If defendants are to prevail on their motion for summary judgment, it must be clear from the undisputed facts that they acted in good faith.  Plaintiff has adduced substantial evidence from which it might be inferred that defendants exploited plaintiff's mark for their own commercial gain by using the typosquatting domain names to obtain 5% commissions on sales for which plaintiff would otherwise have received 100% profit.  Because a factfinder could reasonably infer that defendants acted in bad faith, defendants' motion will be denied with respect to plaintiff's claim under the Anticybersquatting Consumer Protection Act.

In reaching this result, the Court rejected defendants' argument that they used plaintiff's mark in good faith because they used it to direct consumers to (and not away from) plaintiff's site, thus delivering consumers to plaintiff it otherwise would have lost.

Fraud Claims Proceed As Well

The Court also denied so much of defendants' motion which sought dismissal of plaintiff's breach of contract claim.  Plaintiff's affiliate agreements prohibited affiliates from sending consumers to the Lands' End site except via approved links from approved websites.  While the links to Lands' End found on defendants' approved sites qualified as such approved links, the typo domains were not approved websites.  The Court nonetheless held issues of fact as to the exact manner in which defendants sent this redirected traffic to Lands' End prevented resolution of the breach of contract claim at this time.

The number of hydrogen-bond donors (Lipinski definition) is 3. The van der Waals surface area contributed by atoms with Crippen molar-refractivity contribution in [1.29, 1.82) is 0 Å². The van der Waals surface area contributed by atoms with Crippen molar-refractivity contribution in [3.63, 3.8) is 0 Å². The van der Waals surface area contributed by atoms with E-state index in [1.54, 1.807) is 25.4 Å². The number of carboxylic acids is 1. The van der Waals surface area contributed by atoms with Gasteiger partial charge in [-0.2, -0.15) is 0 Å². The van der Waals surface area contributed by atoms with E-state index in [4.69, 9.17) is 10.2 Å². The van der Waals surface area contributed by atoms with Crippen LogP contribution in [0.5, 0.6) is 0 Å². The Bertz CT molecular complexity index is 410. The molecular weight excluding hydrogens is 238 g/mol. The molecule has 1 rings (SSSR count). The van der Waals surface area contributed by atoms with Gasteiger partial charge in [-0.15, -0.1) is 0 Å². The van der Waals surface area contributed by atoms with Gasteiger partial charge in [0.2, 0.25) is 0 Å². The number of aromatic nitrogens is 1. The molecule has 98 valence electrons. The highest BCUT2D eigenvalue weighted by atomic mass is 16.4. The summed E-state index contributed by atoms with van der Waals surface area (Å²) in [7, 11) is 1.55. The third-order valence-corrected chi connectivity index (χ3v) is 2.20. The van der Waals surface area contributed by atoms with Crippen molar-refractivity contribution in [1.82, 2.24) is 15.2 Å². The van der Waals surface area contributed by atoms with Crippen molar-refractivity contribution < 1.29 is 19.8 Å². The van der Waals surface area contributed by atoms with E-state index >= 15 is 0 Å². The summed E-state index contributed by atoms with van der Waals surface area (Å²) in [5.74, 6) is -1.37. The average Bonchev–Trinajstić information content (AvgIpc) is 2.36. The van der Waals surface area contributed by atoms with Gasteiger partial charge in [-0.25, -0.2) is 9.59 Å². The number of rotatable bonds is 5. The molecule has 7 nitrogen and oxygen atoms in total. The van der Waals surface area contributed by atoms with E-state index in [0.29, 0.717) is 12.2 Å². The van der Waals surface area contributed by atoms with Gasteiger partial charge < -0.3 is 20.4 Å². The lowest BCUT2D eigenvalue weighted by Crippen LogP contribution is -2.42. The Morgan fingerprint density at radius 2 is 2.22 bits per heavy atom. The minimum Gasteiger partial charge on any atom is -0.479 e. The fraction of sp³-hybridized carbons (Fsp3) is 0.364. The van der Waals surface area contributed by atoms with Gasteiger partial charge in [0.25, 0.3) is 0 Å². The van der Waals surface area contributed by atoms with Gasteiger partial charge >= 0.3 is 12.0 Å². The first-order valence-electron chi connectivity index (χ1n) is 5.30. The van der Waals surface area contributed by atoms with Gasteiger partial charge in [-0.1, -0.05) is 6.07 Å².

The Court also refused to dismiss plaintiff's fraud claims.  The Court held that the facts permitted a trier of fact to conclude that defendants intentionally misrepresented the source of their referrals.  This was accomplished by the use of obfuscating codes that disguised the origin of users rerouted from defendants' typosquatting sites to plaintiff's website so as to improperly profit on sales derived from this redirection.

False Adversting Claims Dismissed

The Court did dismiss so much of plaintiff's complaint that advanced false advertising claims under the Lanham Act and Wisconsin state law.  As explained by the Court, defendants made no statements at all to consumers, let alone statements that constituted false advertising.  The redirection process was invisible to the consumer.  Far from being misled, he received exactly what he sought - Lands' End merchandise from Lands' End.  Any misrepresentation made to plaintiff in this process, held the Court, would not serve as the basis for a claim under applicable Wisconsin statutes, which required statements made "to the public relating to the purchase of merchandise."  Wis. Stat. §100.18.